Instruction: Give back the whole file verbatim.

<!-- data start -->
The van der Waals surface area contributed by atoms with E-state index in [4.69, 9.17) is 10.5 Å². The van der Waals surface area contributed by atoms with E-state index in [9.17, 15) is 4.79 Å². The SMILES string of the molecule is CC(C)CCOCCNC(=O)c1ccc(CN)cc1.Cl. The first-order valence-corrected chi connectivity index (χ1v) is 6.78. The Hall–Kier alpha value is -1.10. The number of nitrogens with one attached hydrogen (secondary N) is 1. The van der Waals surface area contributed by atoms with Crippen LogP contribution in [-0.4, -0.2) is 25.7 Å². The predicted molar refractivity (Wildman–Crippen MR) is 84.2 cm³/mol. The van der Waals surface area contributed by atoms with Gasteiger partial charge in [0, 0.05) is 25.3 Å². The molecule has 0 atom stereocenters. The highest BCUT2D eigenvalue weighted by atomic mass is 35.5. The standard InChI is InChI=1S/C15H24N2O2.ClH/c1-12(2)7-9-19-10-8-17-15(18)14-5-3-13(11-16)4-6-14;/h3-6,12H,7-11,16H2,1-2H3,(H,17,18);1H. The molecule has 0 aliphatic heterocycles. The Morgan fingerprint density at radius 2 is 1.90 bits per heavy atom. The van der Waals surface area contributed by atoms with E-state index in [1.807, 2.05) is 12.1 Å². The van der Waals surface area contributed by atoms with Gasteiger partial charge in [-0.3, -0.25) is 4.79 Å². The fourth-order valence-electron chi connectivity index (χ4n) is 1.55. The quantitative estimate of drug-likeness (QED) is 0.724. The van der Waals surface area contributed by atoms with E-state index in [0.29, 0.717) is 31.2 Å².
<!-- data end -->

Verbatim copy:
The van der Waals surface area contributed by atoms with E-state index in [4.69, 9.17) is 10.5 Å². The van der Waals surface area contributed by atoms with E-state index in [9.17, 15) is 4.79 Å². The SMILES string of the molecule is CC(C)CCOCCNC(=O)c1ccc(CN)cc1.Cl. The first-order valence-corrected chi connectivity index (χ1v) is 6.78. The Hall–Kier alpha value is -1.10. The number of nitrogens with one attached hydrogen (secondary N) is 1. The van der Waals surface area contributed by atoms with Crippen LogP contribution in [-0.4, -0.2) is 25.7 Å². The predicted molar refractivity (Wildman–Crippen MR) is 84.2 cm³/mol. The van der Waals surface area contributed by atoms with Gasteiger partial charge in [0, 0.05) is 25.3 Å². The molecule has 0 atom stereocenters. The highest BCUT2D eigenvalue weighted by atomic mass is 35.5. The standard InChI is InChI=1S/C15H24N2O2.ClH/c1-12(2)7-9-19-10-8-17-15(18)14-5-3-13(11-16)4-6-14;/h3-6,12H,7-11,16H2,1-2H3,(H,17,18);1H. The molecule has 0 aliphatic heterocycles. The Morgan fingerprint density at radius 2 is 1.90 bits per heavy atom. The van der Waals surface area contributed by atoms with E-state index in [1.807, 2.05) is 12.1 Å². The van der Waals surface area contributed by atoms with Gasteiger partial charge in [-0.3, -0.25) is 4.79 Å². The fourth-order valence-electron chi connectivity index (χ4n) is 1.55. The quantitative estimate of drug-likeness (QED) is 0.724. The van der Waals surface area contributed by atoms with E-state index in [0.29, 0.717) is 31.2 Å².